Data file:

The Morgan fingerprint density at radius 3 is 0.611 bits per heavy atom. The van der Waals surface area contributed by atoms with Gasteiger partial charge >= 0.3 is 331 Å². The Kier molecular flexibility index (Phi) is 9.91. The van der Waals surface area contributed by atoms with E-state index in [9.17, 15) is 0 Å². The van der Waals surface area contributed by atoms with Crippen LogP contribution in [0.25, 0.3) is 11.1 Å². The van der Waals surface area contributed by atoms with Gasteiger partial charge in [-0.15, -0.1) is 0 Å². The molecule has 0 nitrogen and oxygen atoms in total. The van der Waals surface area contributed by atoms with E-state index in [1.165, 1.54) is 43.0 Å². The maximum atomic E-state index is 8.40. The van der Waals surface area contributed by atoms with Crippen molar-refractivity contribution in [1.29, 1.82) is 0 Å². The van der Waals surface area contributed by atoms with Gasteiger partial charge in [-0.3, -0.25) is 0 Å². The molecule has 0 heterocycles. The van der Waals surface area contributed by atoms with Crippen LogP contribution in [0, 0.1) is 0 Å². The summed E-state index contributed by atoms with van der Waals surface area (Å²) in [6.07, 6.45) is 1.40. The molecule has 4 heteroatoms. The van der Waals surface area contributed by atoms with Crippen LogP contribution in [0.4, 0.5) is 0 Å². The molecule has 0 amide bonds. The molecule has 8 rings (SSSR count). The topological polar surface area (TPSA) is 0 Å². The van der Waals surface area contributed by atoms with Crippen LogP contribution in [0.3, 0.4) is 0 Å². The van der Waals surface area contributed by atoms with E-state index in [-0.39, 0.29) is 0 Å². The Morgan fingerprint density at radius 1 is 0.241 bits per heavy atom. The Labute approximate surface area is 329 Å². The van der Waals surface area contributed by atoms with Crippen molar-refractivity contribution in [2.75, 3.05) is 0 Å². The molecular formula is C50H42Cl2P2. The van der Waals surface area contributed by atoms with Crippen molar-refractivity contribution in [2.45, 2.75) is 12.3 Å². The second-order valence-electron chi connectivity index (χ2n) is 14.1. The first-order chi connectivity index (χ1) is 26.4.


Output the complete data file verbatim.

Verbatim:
The Morgan fingerprint density at radius 3 is 0.611 bits per heavy atom. The van der Waals surface area contributed by atoms with Gasteiger partial charge >= 0.3 is 331 Å². The Kier molecular flexibility index (Phi) is 9.91. The van der Waals surface area contributed by atoms with E-state index in [9.17, 15) is 0 Å². The van der Waals surface area contributed by atoms with Crippen LogP contribution in [0.25, 0.3) is 11.1 Å². The van der Waals surface area contributed by atoms with Gasteiger partial charge in [-0.15, -0.1) is 0 Å². The molecule has 0 nitrogen and oxygen atoms in total. The van der Waals surface area contributed by atoms with E-state index in [1.165, 1.54) is 43.0 Å². The maximum atomic E-state index is 8.40. The van der Waals surface area contributed by atoms with Crippen molar-refractivity contribution in [1.29, 1.82) is 0 Å². The van der Waals surface area contributed by atoms with Gasteiger partial charge in [-0.3, -0.25) is 0 Å². The molecule has 0 heterocycles. The van der Waals surface area contributed by atoms with Crippen LogP contribution in [0, 0.1) is 0 Å². The summed E-state index contributed by atoms with van der Waals surface area (Å²) in [6.07, 6.45) is 1.40. The molecule has 4 heteroatoms. The van der Waals surface area contributed by atoms with Crippen LogP contribution in [0.4, 0.5) is 0 Å². The molecule has 0 amide bonds. The molecule has 8 rings (SSSR count). The topological polar surface area (TPSA) is 0 Å². The van der Waals surface area contributed by atoms with Crippen LogP contribution in [0.3, 0.4) is 0 Å². The van der Waals surface area contributed by atoms with E-state index in [-0.39, 0.29) is 0 Å². The Morgan fingerprint density at radius 1 is 0.241 bits per heavy atom. The Labute approximate surface area is 329 Å². The van der Waals surface area contributed by atoms with Crippen molar-refractivity contribution in [2.75, 3.05) is 0 Å². The molecular formula is C50H42Cl2P2. The van der Waals surface area contributed by atoms with Crippen molar-refractivity contribution in [2.45, 2.75) is 12.3 Å². The second-order valence-electron chi connectivity index (χ2n) is 14.1. The first-order chi connectivity index (χ1) is 26.4.